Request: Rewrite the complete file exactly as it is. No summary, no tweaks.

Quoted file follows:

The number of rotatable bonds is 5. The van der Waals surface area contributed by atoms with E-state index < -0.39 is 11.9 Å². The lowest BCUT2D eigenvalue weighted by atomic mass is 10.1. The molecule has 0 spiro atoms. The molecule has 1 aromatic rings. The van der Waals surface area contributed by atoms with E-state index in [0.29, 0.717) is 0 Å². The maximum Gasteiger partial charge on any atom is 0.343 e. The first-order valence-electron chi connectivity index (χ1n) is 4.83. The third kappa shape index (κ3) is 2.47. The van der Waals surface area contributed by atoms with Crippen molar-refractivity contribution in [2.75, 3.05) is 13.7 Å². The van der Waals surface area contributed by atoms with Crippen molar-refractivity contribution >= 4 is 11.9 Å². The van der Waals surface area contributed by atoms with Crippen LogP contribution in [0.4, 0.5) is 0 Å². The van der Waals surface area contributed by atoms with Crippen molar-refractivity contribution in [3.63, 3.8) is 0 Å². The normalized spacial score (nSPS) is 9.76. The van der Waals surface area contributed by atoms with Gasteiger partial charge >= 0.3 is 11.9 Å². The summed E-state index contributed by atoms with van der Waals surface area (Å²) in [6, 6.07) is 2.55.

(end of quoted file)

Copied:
The number of rotatable bonds is 5. The van der Waals surface area contributed by atoms with E-state index < -0.39 is 11.9 Å². The lowest BCUT2D eigenvalue weighted by atomic mass is 10.1. The molecule has 0 spiro atoms. The molecule has 1 aromatic rings. The van der Waals surface area contributed by atoms with E-state index in [0.29, 0.717) is 0 Å². The maximum Gasteiger partial charge on any atom is 0.343 e. The first-order valence-electron chi connectivity index (χ1n) is 4.83. The third kappa shape index (κ3) is 2.47. The van der Waals surface area contributed by atoms with Crippen molar-refractivity contribution in [2.75, 3.05) is 13.7 Å². The van der Waals surface area contributed by atoms with Crippen molar-refractivity contribution >= 4 is 11.9 Å². The van der Waals surface area contributed by atoms with Crippen LogP contribution in [0.4, 0.5) is 0 Å². The van der Waals surface area contributed by atoms with Crippen molar-refractivity contribution in [3.63, 3.8) is 0 Å². The normalized spacial score (nSPS) is 9.76. The van der Waals surface area contributed by atoms with Gasteiger partial charge >= 0.3 is 11.9 Å². The summed E-state index contributed by atoms with van der Waals surface area (Å²) in [6, 6.07) is 2.55.